Yes, It's Okay To Not Go To Prom

Yes, It s Okay To Not Go To Prom

Prom season is here, which means that prom #content is everywhere. I’ve definitely awww -ed over some cute promposals, but with all the prom articles, Instagram posts, and ads everywhere, it can be hard to remember that prom is not actually mandatory.

I skipped prom for a few different reasons: I’d been to two homecoming dances before, and while I’d had an okay time, it didn’t feel the need to repeat it with a much-pricier ticket (another reason I skipped). My friends were all going with dates, and I was dateless; the few boys I would have liked to go with already had plans, and same-gender prom dates were not a thing in my small, conservative hometown. I would have gone with a group of friends that included other single people, but I didn’t want to be a third-, fifth-, or eleventh-wheel. And finally, while I had a handful of amazing friends, I didn’t love my high school experience overall and didn’t feel the need to celebrate as a class.

Instead, I hung out with another friend who skipped prom: we went to Chili’s, watched the Nightmare Before Christmas at her place, and met up with a few friends for a bonfire later on. It was a pretty good night — and ten years later, I don’t regret skipping.

Earlier this week, I put out a call via Twitter and Facebook, saying I wanted to talk to other prom-skippers. I was overwhelmed with responses, from an 18-year-old who skipped prom in 2018 to a few people in their 50s — not to mention all the people who did go to prom but wished they’d skipped it. Some people I talked to regretted skipping prom, especially if they’d skipped because they were struggling with self-esteem issues or were insecure about going without a date. But the majority of prom-skippers had no regrets.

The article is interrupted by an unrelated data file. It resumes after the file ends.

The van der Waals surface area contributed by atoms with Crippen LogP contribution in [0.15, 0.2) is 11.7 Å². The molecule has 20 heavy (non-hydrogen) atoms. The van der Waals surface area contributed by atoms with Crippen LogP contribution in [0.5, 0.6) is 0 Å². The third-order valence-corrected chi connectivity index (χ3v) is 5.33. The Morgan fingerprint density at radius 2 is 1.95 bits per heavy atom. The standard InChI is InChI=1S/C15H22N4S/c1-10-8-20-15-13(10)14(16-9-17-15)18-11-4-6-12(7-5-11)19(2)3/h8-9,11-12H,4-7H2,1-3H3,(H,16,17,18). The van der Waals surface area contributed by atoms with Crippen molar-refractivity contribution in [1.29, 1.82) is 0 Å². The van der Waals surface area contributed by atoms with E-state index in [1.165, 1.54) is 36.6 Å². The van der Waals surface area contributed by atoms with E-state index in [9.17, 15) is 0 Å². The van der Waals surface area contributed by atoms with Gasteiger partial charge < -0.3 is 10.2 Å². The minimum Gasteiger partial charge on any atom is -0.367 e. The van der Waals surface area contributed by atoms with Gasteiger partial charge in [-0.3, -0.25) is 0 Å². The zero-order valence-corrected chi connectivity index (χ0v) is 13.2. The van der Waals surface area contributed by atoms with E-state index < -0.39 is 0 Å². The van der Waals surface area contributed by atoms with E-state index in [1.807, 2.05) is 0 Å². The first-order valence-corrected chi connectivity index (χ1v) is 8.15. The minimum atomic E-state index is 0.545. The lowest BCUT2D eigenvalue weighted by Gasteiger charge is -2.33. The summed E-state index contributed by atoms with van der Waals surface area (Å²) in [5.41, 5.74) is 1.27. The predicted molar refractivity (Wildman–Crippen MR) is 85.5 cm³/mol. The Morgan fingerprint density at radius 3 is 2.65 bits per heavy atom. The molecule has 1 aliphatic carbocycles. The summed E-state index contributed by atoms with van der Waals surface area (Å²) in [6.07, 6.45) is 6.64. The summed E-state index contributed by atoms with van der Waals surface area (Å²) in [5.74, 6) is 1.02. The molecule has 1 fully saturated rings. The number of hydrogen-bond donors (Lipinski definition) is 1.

Whether they were glad they skipped or wished they’d gone, most people I talked to had similar advice for current high school students: If prom sounds fun and you think you’ll have a good time, then go for it! But if you’re already dreading all things prom, you don’t have to go — especially if you know you’ll have a better time doing something else, whether spending a low-key evening in watching a movie with a friend, or creating iconic plans like Paperback Crush: The Totally Radical History of '80s and '90s Teen Fiction author Gabrielle Moss, who told me, “I skipped my prom and went to a concert instead because I had read that Carrie Brownstein had skipped her prom to go to a concert.”

Ahead, people who skipped prom share their stories — and their advice for current students considering not going to prom.

Kristie Foran, 26, Long Beach, CA; skipped prom in 2010

Why she skipped: " It still just wasn't very cool to be gay. I stayed in and got drunk on my dad’s living room floor with my best friends. We were probably 'the gay kids' at school."

Her advice: "I'd tell students, 'Look, you already know if you like going to school events, and getting dressed up, and dancing in public. And if you do, great, prom will be just like that! But if you don't already enjoy those things, prom isn't going to be any different. So don't feel bad for choosing a different path for yourself. The only thing you will ever regret is putting yourself in a situation that makes you feel unauthentic or uncomfortable.'"

Aura Bishop, 36, Brooklyn, NY; skipped prom in 2000

Why she skipped: " I was sick a lot in high school, so I missed out on a lot of things. I knew I wouldn't be able to go to prom. I treated myself to Taco Bell and watched Romy and Michele's High School Reunion on TV in my room, and determined that I would get to do plenty of awesome things when I'm an adult, and that prom was really just another dance at the end of the day. I was right. I'm still okay with having missed prom."